I WRESTLE THE CHAIR into my car and take it to the repair shop, thinking, on the way there, of the chairs turned upside down in my father’s workshop all those years ago.
So many years.
So many chairs.
So many kids in that house being told
“Feet on the floor, not on chair rungs.”
It did no good.
There was always a chair being hauled to the basement for fixing.
Always one out of circulation.
Always one being brought back up,
set in place,
and stern warnings newly issued,
near-threats to life and limb.
But life and limb survived
and here I am, traveling through town with a chair in my back seat.
I was forever down there in the basement,
following him around,
just to see what was going on,
just for conversation,
just to feel safe.
And it seems like he was forever standing over things turned upside down, trying to set them right.
He was the glue.
* * *
I AM PULLED OUT of my workshop memory by the need to find my way.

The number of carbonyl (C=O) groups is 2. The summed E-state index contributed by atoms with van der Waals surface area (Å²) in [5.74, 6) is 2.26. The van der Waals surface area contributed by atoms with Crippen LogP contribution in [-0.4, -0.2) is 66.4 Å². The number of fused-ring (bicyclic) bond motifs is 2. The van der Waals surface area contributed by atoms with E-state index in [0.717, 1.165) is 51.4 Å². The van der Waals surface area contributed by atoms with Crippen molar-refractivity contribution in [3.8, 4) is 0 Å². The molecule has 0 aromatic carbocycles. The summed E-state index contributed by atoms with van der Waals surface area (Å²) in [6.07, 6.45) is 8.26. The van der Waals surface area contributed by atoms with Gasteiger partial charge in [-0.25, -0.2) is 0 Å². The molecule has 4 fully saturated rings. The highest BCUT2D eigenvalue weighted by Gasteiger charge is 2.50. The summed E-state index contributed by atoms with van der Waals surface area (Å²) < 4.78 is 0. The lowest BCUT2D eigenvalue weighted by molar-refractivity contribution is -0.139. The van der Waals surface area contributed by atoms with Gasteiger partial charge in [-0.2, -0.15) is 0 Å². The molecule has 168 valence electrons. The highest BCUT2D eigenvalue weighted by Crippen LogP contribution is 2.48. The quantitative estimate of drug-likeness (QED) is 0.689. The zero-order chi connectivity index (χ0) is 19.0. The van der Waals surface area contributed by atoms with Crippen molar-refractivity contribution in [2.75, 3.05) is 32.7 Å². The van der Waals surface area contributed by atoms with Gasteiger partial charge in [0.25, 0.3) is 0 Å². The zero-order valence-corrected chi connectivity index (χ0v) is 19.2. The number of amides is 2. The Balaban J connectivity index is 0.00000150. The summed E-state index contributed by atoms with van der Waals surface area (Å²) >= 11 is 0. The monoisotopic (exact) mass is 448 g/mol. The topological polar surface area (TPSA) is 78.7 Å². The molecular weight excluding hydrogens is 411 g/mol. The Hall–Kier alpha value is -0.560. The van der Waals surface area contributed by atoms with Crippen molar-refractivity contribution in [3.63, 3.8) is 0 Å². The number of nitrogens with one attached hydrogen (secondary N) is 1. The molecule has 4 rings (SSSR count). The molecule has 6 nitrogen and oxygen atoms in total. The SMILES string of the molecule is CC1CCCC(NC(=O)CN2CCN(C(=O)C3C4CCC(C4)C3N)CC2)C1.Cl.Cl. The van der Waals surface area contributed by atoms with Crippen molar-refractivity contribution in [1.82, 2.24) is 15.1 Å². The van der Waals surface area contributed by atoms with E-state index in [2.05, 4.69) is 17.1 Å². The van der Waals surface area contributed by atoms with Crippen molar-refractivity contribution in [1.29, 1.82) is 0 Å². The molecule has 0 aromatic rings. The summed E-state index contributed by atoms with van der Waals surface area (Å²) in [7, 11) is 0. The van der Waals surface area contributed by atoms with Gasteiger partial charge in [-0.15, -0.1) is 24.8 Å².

“If you’ve gone as far as the Baptist Church, you’ve gone too far,”
the man on the phone said.
(a clever title for something, that)
And there it is. I turn onto the stone driveway, park and wrestle the chair back out of the car. A man comes rushing out to help me. People are always rushing to help me now that I look like somebody’s grandmother. And I’m just starting to get the hang of letting them. 🙂
Into the dimly-lit workroom we go.
Furniture stacked on furniture.
The secret recesses of a furniture hospital.
I love to troll through these places
where real work is done.
“Now let’s see what we have here,”
and the first thing he does
is turn my chair
I haven’t stopped smiling.
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